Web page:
The Warrap leadership, faced with the challenge of 'leading over one million young pastoralists from past conflict into the 21st century' is intent to strengthen open governance and create peace and prosperity to the advantage of all its citizens. The use of ICTs and open data are intended to act as implementation triggers for the open systems projects being developed in and for Warrap State in order to see and effectively create viable examples of what can be done on the ground in one of the most challenging post-conflict and nascent civil society contexts.

In the development of the #OSWARRAP initiative, South Sudanese agencies and ICT organizations are examining various social media, mobile technology and community Informatics (CI) tools as key elements their open systems strategy. Given its ease of use, mobility and primarily non-text base interface, they will introduce ojoVoz, a rapid implementation FOSS platform consisting of mobile and web-side applications that help communities make their voices heard.

View the presenatation


Eva Yayi

IT Officer, Community Empowerment for Progress Organization (CEPO)

Addressing poverty through ICT-driven wealth creation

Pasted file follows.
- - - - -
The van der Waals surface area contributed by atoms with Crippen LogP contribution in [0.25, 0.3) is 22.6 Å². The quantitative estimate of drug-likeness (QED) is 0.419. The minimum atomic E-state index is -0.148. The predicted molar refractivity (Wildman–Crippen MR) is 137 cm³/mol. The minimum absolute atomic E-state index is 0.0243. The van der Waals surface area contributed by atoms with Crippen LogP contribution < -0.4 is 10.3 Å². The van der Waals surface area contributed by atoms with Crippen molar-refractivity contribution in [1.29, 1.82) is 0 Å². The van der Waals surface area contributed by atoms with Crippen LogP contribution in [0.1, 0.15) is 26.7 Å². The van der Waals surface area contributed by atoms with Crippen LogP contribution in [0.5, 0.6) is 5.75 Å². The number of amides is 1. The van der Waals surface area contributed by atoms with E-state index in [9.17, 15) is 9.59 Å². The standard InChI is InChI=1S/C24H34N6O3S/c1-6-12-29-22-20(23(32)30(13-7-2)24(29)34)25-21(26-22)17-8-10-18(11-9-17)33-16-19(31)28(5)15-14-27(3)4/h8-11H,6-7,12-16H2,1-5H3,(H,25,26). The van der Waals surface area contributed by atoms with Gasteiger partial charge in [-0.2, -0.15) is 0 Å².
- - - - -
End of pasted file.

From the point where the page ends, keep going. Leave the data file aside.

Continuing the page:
Farmers lack knowledge in engaging with their value chain starting with input requirements during production including harvest handling. As happens, even when farmers lose, they always trust and hope that things will be better next time so long as what was left after sale was enough for food. A big challenge is that farmers do understand the market; and rely on third parties who ensure that the system of measuring what farmers deliver to them is not accurate, resulting in losses at that level and hence more poverty for the producers. Information asymmetry between the market intermediary and farmers is the only tool the intermediary uses to exploit them, a big challenge when the potential for spoilage of the produce is high. Value chain income is therefore generated where the farmers do not operate, the result of which is that poverty remains a royal ally of the rural smallholder farmer. The biggest challenge is that when research, or government intervention, comes, those delivering the intervention normally have little understanding on the challenges. The end result is one more lesson of how not to intervene rather than helping the farmers. The government employee ends learning something new on how not to do what they did, calling for more research or policies creating more work in reading what failed rather than what succeeded. In the event some success is recorded, it is normally too little existing too far from what can empower the farmers, as most interventions do not happen at the farmer level. Blame is placed on the farmer's illiteracy. Even when ICTs solutions exist, interveners do not understand what ICTs can help, hence the potential to benefit farmers remains a mirage. The researcher, government intervener and farmer are in the boat of ignorance but each blames the other.